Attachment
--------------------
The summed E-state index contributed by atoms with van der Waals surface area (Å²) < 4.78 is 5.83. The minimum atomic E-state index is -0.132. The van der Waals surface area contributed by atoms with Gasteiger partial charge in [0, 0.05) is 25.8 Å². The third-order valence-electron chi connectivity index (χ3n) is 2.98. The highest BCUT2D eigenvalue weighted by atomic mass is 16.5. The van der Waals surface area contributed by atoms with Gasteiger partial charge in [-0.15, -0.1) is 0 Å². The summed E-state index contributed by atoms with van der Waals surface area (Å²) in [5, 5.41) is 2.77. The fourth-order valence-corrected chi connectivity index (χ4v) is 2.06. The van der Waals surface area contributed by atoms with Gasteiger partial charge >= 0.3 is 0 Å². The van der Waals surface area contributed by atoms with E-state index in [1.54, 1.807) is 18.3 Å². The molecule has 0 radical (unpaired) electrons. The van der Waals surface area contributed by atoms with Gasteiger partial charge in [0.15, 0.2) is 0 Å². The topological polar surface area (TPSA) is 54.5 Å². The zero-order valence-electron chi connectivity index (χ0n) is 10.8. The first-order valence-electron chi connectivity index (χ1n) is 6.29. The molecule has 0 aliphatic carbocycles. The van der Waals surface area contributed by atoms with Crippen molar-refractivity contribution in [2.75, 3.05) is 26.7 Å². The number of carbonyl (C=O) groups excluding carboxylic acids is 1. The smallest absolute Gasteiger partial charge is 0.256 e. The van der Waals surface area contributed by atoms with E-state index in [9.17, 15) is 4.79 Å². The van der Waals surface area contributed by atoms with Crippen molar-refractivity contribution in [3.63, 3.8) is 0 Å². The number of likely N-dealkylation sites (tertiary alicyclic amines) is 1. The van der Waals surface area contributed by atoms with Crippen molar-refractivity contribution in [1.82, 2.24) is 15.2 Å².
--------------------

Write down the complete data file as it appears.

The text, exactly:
The summed E-state index contributed by atoms with van der Waals surface area (Å²) < 4.78 is 5.83. The minimum atomic E-state index is -0.132. The van der Waals surface area contributed by atoms with Gasteiger partial charge in [0, 0.05) is 25.8 Å². The third-order valence-electron chi connectivity index (χ3n) is 2.98. The highest BCUT2D eigenvalue weighted by atomic mass is 16.5. The van der Waals surface area contributed by atoms with Gasteiger partial charge in [-0.15, -0.1) is 0 Å². The summed E-state index contributed by atoms with van der Waals surface area (Å²) in [5, 5.41) is 2.77. The fourth-order valence-corrected chi connectivity index (χ4v) is 2.06. The van der Waals surface area contributed by atoms with Gasteiger partial charge >= 0.3 is 0 Å². The van der Waals surface area contributed by atoms with E-state index in [1.54, 1.807) is 18.3 Å². The molecule has 0 radical (unpaired) electrons. The van der Waals surface area contributed by atoms with Gasteiger partial charge in [0.15, 0.2) is 0 Å². The topological polar surface area (TPSA) is 54.5 Å². The zero-order valence-electron chi connectivity index (χ0n) is 10.8. The first-order valence-electron chi connectivity index (χ1n) is 6.29. The molecule has 0 aliphatic carbocycles. The van der Waals surface area contributed by atoms with Crippen molar-refractivity contribution in [2.75, 3.05) is 26.7 Å². The number of carbonyl (C=O) groups excluding carboxylic acids is 1. The smallest absolute Gasteiger partial charge is 0.256 e. The van der Waals surface area contributed by atoms with E-state index in [9.17, 15) is 4.79 Å². The van der Waals surface area contributed by atoms with Crippen molar-refractivity contribution in [3.63, 3.8) is 0 Å². The number of likely N-dealkylation sites (tertiary alicyclic amines) is 1. The van der Waals surface area contributed by atoms with Crippen molar-refractivity contribution in [1.82, 2.24) is 15.2 Å².